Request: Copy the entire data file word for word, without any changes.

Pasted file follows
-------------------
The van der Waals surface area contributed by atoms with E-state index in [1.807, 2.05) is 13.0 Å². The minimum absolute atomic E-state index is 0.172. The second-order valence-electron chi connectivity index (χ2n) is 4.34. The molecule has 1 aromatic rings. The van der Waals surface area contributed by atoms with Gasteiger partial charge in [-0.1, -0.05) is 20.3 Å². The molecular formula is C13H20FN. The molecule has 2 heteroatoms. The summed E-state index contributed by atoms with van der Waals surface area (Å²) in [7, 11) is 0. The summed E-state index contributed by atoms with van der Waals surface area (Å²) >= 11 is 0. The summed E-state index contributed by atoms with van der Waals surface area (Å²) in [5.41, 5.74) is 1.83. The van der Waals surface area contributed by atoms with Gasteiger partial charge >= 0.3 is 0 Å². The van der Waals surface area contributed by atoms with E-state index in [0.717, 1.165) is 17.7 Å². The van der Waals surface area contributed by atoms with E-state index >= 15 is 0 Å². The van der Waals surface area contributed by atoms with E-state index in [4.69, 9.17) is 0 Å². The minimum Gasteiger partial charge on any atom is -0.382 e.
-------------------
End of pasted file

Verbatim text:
The van der Waals surface area contributed by atoms with E-state index in [1.807, 2.05) is 13.0 Å². The minimum absolute atomic E-state index is 0.172. The second-order valence-electron chi connectivity index (χ2n) is 4.34. The molecule has 1 aromatic rings. The van der Waals surface area contributed by atoms with Gasteiger partial charge in [-0.1, -0.05) is 20.3 Å². The molecular formula is C13H20FN. The molecule has 2 heteroatoms. The summed E-state index contributed by atoms with van der Waals surface area (Å²) in [7, 11) is 0. The summed E-state index contributed by atoms with van der Waals surface area (Å²) >= 11 is 0. The summed E-state index contributed by atoms with van der Waals surface area (Å²) in [5.41, 5.74) is 1.83. The van der Waals surface area contributed by atoms with Gasteiger partial charge >= 0.3 is 0 Å². The van der Waals surface area contributed by atoms with E-state index in [0.717, 1.165) is 17.7 Å². The van der Waals surface area contributed by atoms with E-state index >= 15 is 0 Å². The van der Waals surface area contributed by atoms with E-state index in [4.69, 9.17) is 0 Å². The minimum Gasteiger partial charge on any atom is -0.382 e.